Want to Know the Future of Retail? Meet Estimote
Your smartphone is not that smart, but Jakub Krzych and Łukasz Kostka want to turn it into a location-aware genius.
Krzych, 32, and Kostka, 26, are the co-founders of the New York City-based beacon maker Estimote. The company's beacons--palm-size waterproof wireless sensors--transmit data to your smartphone by using Bluetooth low-energy radio signals. Since the two Polish computer scientists founded Estimote in 2012, they have sold more than 20,000 beacons ($99 for a set of three) to developers and companies that have been building their own apps to engage customers through their smartphones.
Virgin Atlantic, one of the only companies that publicly revealed their plans with Estimote, is installing beacons throughout its section in London's Heathrow airport. The goal is for passengers to receive helpful prompts and pertinent details such as their boarding pass and gate information.
But Virgin is only the tip of the beacon iceberg.
"If you think about it, the phone you have in your pocket is called a smartphone, but it's not that smart--it has no idea where you are," Krzych tells Inc. "When you're at home, why does your phone lock itself? There's no reason for that, but it doesn't know the context."
Krzych, who co-founded online ad publishing platform AdTaily before Estimote, has high hopes for his company's products. "Beacons will provide all future generations of smartphone [users] with context," he says. "In the future, all the objects you see around you--from your car, washing machine, and even a table--will advertise and broadcast their presence within a context that your phone and future devices can react to."
Estimote, which is a Y Combinator alum and has offices in Krakow, New York City, and San Francisco, is focusing on the retail space with fervor. Kostka, who co-launched Estimote after dropping out of a Ph.D. program on technologically connected cities at Krakow's AGH University of Science and Technology, says the company is working to build out its platform so developers can program the beacons with unique apps easily.
Krzych says they realized the size of the opportunity in retail through data and taking a look at how customers buy products in-store and online: "We understand our physical world is at least 10 times bigger than the Internet," Krzych says. "If you think about it, 95 percent of all transactions in business are still happening in the physical world. So everything that happens on eBay, Amazon, and Facebook are only five percent of all transactions across the world."
To put a finer point on it, just look at the smartphone penetration rate in the U.S., suggests Krzych. About 70 percent of Americans have a smartphone, and in two years, it could be 80 to 90 percent of the U.S. population, he adds. That's going to have real consequences.
With a list of 20,000 different customers--from huge U.S. and European retailers to museums, hospitals, schools, and public transportation systems--some tasks will become obsolete, Krzych says. When you walk into a restaurant, the menu will pop up as you take a seat. A stroll through New York City's Museum of Modern Art might prompt your phone to deliver information about each painting you see. Eventually, your home will react to your presence; the door will unlock as you turn the knob and lock behind you as the lights, air conditioner, and TV turn on.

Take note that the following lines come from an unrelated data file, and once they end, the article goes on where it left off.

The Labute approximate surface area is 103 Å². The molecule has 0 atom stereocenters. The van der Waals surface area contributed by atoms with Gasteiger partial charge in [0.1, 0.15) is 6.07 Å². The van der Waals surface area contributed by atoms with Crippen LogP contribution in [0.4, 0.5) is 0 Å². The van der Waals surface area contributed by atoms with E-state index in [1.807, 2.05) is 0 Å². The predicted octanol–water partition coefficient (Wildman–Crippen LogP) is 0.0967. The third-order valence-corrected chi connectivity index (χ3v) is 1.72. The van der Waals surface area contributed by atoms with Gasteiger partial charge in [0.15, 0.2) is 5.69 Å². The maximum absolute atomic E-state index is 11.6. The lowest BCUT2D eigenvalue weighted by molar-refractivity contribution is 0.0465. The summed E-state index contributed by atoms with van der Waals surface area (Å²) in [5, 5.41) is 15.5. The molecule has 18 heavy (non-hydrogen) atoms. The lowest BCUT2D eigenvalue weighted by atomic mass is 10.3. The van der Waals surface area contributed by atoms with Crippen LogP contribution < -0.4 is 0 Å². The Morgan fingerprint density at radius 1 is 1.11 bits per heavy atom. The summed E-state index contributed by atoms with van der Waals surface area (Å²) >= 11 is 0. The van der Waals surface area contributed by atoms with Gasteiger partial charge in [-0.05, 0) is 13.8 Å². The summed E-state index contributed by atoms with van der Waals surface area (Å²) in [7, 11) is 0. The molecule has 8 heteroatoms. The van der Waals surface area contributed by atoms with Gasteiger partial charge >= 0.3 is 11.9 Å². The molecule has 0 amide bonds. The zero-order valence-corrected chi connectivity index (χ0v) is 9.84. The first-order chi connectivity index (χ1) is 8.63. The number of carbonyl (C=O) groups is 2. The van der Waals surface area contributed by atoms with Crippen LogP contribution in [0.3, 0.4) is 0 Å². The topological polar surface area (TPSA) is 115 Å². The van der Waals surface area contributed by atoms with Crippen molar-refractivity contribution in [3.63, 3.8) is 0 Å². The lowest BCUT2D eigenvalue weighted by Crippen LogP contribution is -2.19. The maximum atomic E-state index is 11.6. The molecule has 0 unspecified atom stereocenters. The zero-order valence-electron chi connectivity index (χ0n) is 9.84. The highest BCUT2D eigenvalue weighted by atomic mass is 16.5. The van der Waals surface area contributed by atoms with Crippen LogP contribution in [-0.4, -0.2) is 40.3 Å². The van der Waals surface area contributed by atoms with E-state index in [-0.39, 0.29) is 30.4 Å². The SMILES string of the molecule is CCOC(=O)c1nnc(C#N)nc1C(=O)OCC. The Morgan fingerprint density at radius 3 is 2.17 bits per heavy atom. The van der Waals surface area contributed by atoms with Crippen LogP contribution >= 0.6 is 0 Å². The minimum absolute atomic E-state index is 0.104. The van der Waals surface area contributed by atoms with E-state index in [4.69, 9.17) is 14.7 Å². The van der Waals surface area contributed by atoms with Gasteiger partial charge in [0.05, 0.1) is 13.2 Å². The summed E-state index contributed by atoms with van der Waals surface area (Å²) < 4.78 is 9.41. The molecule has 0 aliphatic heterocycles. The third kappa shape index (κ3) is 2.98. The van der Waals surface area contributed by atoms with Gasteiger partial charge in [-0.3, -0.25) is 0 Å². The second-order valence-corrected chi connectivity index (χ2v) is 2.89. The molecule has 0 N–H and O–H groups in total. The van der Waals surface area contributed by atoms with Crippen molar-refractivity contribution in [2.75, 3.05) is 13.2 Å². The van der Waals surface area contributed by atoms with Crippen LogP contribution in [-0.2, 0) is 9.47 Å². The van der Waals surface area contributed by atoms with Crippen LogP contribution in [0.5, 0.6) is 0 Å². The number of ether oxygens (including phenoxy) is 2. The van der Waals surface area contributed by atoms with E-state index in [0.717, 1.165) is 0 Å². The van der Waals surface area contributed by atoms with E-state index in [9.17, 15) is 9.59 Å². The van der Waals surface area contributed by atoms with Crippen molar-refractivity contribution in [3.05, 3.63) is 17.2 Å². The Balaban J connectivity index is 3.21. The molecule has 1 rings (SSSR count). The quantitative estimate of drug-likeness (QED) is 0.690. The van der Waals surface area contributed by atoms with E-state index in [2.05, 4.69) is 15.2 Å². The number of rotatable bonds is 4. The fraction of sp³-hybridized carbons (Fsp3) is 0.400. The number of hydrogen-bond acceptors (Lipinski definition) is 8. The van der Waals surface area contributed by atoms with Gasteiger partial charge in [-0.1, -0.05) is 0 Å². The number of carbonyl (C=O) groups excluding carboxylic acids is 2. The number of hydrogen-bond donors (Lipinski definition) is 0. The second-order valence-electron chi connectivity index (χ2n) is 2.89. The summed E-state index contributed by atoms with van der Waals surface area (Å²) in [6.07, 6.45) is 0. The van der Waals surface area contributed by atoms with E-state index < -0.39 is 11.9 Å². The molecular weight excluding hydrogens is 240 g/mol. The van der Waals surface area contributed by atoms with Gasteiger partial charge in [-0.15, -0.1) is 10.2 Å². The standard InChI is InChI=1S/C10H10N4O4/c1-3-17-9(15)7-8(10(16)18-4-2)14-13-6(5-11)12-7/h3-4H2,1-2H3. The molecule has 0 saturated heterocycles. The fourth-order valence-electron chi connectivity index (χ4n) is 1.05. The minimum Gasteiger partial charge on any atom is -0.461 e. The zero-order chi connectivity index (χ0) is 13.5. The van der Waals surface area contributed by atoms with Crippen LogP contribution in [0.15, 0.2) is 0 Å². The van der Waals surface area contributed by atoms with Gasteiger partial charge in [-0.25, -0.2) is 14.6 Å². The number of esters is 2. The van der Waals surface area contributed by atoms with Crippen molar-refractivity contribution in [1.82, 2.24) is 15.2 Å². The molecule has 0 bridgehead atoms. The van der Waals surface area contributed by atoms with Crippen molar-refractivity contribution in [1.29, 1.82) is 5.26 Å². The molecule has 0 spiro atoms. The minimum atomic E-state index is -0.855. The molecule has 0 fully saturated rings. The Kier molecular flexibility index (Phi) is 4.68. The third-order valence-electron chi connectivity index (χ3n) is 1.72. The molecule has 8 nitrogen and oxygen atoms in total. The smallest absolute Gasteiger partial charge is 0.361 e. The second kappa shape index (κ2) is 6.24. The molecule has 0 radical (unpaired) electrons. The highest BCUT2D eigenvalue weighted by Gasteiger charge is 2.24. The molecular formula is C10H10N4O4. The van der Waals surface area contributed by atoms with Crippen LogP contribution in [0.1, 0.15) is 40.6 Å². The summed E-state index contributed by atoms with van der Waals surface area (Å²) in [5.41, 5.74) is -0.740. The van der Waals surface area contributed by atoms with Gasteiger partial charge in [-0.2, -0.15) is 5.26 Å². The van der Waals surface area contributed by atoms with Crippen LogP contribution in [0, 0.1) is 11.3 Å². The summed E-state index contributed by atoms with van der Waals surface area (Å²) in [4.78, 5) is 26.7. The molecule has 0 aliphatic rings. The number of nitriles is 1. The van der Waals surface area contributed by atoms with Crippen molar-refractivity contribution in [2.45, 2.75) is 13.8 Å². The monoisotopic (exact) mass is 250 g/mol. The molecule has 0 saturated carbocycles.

"With beacons, we will see the Uberization of the world being transferred to other aspects of our lives," says Krzych, in reference to the app-enabled car-sharing company Uber and its dominance in the market. "Think about public transportation, airports, hospitals, and schools. You will experience a future world that will help you leverage your skills as a human being, and technology will do the rest for you."
Brendan Ciecko, founder and owner of the Web design company Ten Minute Media, is an investor in Estimote and has only great things to say about Krzych and Kostka--including how he believes Estimote will disrupt the retail space. But he does admit there are some inherent challenges by way of user adoption for beacons.
"One of the challenges facing the complete beacon-enabled mobile experience is making a compelling enough experience to make the user download the app, turn on Bluetooth, and authorize the app," says Ciecko. "The experience you're offering needs to be revolutionary and has to have something juicy for the consumer."
Airports, sports arenas, and other venues in which people spend a lot of time will more easily adopt users than, say, a single retail shop that caters mainly to tourists. Nevertheless, the space is packed with competitors, and new companies and organizations seem to be announcing beacon partnerships and projects every week--from Macy's to Major League Baseball.
"There are a few layers for beacon-enabled apps to run smoothly, but once people start to see the value of their experience enriched, the beacon-enabled apps will become second nature," Ciecko says.
WILL YAKOWICZ | Staff Writer | Reporter, Inc.com
Will Yakowicz is a staff writer for Inc. magazine. He has covered business, crime, and local politics for The Brooklyn Paper and was the editor of Park Slope Patch. He has also reported in the West Bank and Moscow for Tablet Magazine. He lives in Brooklyn, New York.